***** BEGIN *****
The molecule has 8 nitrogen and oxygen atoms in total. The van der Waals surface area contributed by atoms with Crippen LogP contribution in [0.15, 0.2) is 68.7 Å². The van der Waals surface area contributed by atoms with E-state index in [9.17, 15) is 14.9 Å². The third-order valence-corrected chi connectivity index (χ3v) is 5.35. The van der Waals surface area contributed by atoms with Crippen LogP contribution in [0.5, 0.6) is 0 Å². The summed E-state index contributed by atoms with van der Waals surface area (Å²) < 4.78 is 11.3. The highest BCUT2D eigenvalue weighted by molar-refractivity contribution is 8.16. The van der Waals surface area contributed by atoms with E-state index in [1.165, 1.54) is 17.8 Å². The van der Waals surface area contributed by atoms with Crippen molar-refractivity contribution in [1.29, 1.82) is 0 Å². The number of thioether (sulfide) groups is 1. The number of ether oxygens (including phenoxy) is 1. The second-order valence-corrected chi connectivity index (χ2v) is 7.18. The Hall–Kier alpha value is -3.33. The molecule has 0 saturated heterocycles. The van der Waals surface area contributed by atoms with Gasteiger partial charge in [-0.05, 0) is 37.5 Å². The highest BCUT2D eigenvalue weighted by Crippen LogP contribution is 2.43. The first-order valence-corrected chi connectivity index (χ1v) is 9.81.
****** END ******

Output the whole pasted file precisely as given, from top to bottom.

The molecule has 8 nitrogen and oxygen atoms in total. The van der Waals surface area contributed by atoms with Crippen LogP contribution in [0.15, 0.2) is 68.7 Å². The van der Waals surface area contributed by atoms with E-state index in [9.17, 15) is 14.9 Å². The third-order valence-corrected chi connectivity index (χ3v) is 5.35. The van der Waals surface area contributed by atoms with Crippen LogP contribution in [0.5, 0.6) is 0 Å². The summed E-state index contributed by atoms with van der Waals surface area (Å²) < 4.78 is 11.3. The highest BCUT2D eigenvalue weighted by molar-refractivity contribution is 8.16. The van der Waals surface area contributed by atoms with E-state index in [1.165, 1.54) is 17.8 Å². The van der Waals surface area contributed by atoms with Crippen molar-refractivity contribution in [1.29, 1.82) is 0 Å². The number of thioether (sulfide) groups is 1. The number of ether oxygens (including phenoxy) is 1. The second-order valence-corrected chi connectivity index (χ2v) is 7.18. The Hall–Kier alpha value is -3.33. The molecule has 0 saturated heterocycles. The van der Waals surface area contributed by atoms with Gasteiger partial charge in [-0.05, 0) is 37.5 Å². The highest BCUT2D eigenvalue weighted by Crippen LogP contribution is 2.43. The first-order valence-corrected chi connectivity index (χ1v) is 9.81.